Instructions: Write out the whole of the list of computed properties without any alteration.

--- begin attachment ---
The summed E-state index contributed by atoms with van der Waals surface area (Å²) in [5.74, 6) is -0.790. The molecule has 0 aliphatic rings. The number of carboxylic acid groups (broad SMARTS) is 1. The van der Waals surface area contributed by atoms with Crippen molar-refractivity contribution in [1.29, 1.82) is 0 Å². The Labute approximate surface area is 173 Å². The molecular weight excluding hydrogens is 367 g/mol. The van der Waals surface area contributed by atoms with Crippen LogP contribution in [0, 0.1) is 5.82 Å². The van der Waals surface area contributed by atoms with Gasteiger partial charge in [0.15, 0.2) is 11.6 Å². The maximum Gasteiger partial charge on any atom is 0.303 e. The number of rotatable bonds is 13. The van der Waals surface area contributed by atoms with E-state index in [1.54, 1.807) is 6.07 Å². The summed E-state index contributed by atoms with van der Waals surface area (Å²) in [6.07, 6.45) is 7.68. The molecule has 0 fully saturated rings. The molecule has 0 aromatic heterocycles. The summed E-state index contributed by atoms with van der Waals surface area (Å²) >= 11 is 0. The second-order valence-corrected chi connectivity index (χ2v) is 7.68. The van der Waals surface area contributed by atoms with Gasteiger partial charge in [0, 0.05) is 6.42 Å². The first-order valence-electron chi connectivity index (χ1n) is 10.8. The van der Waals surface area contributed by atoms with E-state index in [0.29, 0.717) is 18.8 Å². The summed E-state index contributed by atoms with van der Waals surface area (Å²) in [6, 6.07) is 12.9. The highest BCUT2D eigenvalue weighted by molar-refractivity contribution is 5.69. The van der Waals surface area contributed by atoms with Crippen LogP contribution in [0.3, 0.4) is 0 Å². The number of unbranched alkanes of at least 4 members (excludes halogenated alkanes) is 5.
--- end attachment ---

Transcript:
The summed E-state index contributed by atoms with van der Waals surface area (Å²) in [5.74, 6) is -0.790. The molecule has 0 aliphatic rings. The number of carboxylic acid groups (broad SMARTS) is 1. The van der Waals surface area contributed by atoms with Crippen molar-refractivity contribution in [1.29, 1.82) is 0 Å². The Labute approximate surface area is 173 Å². The molecular weight excluding hydrogens is 367 g/mol. The van der Waals surface area contributed by atoms with Crippen LogP contribution in [0, 0.1) is 5.82 Å². The van der Waals surface area contributed by atoms with Gasteiger partial charge in [0.15, 0.2) is 11.6 Å². The maximum Gasteiger partial charge on any atom is 0.303 e. The number of rotatable bonds is 13. The van der Waals surface area contributed by atoms with E-state index in [1.54, 1.807) is 6.07 Å². The summed E-state index contributed by atoms with van der Waals surface area (Å²) in [6.07, 6.45) is 7.68. The molecule has 0 fully saturated rings. The molecule has 0 aromatic heterocycles. The summed E-state index contributed by atoms with van der Waals surface area (Å²) >= 11 is 0. The second-order valence-corrected chi connectivity index (χ2v) is 7.68. The van der Waals surface area contributed by atoms with Gasteiger partial charge in [0, 0.05) is 6.42 Å². The first-order valence-electron chi connectivity index (χ1n) is 10.8. The van der Waals surface area contributed by atoms with E-state index in [0.29, 0.717) is 18.8 Å². The summed E-state index contributed by atoms with van der Waals surface area (Å²) in [6, 6.07) is 12.9. The highest BCUT2D eigenvalue weighted by molar-refractivity contribution is 5.69. The van der Waals surface area contributed by atoms with Crippen LogP contribution in [0.3, 0.4) is 0 Å². The number of unbranched alkanes of at least 4 members (excludes halogenated alkanes) is 5.